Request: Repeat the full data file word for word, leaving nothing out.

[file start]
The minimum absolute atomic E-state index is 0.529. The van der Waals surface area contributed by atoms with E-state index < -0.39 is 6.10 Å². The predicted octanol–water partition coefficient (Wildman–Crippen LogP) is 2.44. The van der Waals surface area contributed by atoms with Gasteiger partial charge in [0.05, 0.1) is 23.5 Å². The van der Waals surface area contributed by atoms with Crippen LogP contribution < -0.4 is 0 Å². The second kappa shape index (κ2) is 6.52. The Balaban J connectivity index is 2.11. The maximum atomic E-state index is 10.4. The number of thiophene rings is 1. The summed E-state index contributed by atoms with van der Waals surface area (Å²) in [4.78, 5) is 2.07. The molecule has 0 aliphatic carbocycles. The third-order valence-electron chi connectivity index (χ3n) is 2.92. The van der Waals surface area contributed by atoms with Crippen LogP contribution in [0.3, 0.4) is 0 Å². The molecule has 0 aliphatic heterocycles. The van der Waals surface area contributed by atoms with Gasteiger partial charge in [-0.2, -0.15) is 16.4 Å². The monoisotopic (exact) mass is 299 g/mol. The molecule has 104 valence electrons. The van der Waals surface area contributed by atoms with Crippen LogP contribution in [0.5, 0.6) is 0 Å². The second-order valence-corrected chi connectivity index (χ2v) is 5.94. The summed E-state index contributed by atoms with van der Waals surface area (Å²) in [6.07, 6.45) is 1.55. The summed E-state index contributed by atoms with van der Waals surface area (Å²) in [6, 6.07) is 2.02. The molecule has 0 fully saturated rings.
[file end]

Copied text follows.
The minimum absolute atomic E-state index is 0.529. The van der Waals surface area contributed by atoms with E-state index < -0.39 is 6.10 Å². The predicted octanol–water partition coefficient (Wildman–Crippen LogP) is 2.44. The van der Waals surface area contributed by atoms with Gasteiger partial charge in [0.05, 0.1) is 23.5 Å². The van der Waals surface area contributed by atoms with Crippen LogP contribution < -0.4 is 0 Å². The second kappa shape index (κ2) is 6.52. The Balaban J connectivity index is 2.11. The maximum atomic E-state index is 10.4. The number of thiophene rings is 1. The summed E-state index contributed by atoms with van der Waals surface area (Å²) in [4.78, 5) is 2.07. The molecule has 0 aliphatic carbocycles. The third-order valence-electron chi connectivity index (χ3n) is 2.92. The van der Waals surface area contributed by atoms with Crippen LogP contribution in [0.3, 0.4) is 0 Å². The molecule has 0 aliphatic heterocycles. The van der Waals surface area contributed by atoms with Gasteiger partial charge in [-0.2, -0.15) is 16.4 Å². The monoisotopic (exact) mass is 299 g/mol. The molecule has 104 valence electrons. The van der Waals surface area contributed by atoms with Crippen LogP contribution in [0.5, 0.6) is 0 Å². The second-order valence-corrected chi connectivity index (χ2v) is 5.94. The summed E-state index contributed by atoms with van der Waals surface area (Å²) in [6.07, 6.45) is 1.55. The summed E-state index contributed by atoms with van der Waals surface area (Å²) in [6, 6.07) is 2.02. The molecule has 0 fully saturated rings.